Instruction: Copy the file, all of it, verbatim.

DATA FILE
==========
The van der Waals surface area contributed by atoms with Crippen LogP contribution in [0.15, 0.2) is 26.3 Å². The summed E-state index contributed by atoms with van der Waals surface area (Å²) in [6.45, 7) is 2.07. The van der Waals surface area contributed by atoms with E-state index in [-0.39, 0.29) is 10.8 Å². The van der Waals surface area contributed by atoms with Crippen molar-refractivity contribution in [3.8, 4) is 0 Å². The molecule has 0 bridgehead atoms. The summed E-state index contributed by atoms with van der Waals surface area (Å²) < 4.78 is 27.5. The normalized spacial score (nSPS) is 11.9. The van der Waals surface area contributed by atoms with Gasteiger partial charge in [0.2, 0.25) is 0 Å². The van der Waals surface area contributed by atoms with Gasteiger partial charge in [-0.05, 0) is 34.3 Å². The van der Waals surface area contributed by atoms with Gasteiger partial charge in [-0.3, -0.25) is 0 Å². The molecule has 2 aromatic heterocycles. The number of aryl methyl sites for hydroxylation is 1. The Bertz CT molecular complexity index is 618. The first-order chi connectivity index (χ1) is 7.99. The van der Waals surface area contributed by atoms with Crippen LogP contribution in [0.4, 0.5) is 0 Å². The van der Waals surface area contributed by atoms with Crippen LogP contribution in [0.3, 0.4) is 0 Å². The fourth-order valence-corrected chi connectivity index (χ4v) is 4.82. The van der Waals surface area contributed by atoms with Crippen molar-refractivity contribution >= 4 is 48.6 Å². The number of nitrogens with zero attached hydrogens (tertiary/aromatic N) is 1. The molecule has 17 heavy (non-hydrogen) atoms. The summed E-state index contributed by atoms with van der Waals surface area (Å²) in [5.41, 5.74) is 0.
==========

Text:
The van der Waals surface area contributed by atoms with Crippen LogP contribution in [0.15, 0.2) is 26.3 Å². The summed E-state index contributed by atoms with van der Waals surface area (Å²) in [6.45, 7) is 2.07. The van der Waals surface area contributed by atoms with E-state index in [-0.39, 0.29) is 10.8 Å². The van der Waals surface area contributed by atoms with Crippen molar-refractivity contribution in [3.8, 4) is 0 Å². The molecule has 0 bridgehead atoms. The summed E-state index contributed by atoms with van der Waals surface area (Å²) < 4.78 is 27.5. The normalized spacial score (nSPS) is 11.9. The van der Waals surface area contributed by atoms with Gasteiger partial charge in [0.2, 0.25) is 0 Å². The van der Waals surface area contributed by atoms with Gasteiger partial charge in [-0.05, 0) is 34.3 Å². The van der Waals surface area contributed by atoms with Gasteiger partial charge in [-0.3, -0.25) is 0 Å². The molecule has 2 aromatic heterocycles. The number of aryl methyl sites for hydroxylation is 1. The Bertz CT molecular complexity index is 618. The first-order chi connectivity index (χ1) is 7.99. The van der Waals surface area contributed by atoms with Crippen LogP contribution in [0.4, 0.5) is 0 Å². The van der Waals surface area contributed by atoms with Crippen LogP contribution in [0.3, 0.4) is 0 Å². The fourth-order valence-corrected chi connectivity index (χ4v) is 4.82. The van der Waals surface area contributed by atoms with Crippen molar-refractivity contribution >= 4 is 48.6 Å². The number of nitrogens with zero attached hydrogens (tertiary/aromatic N) is 1. The molecule has 17 heavy (non-hydrogen) atoms. The summed E-state index contributed by atoms with van der Waals surface area (Å²) in [5.41, 5.74) is 0.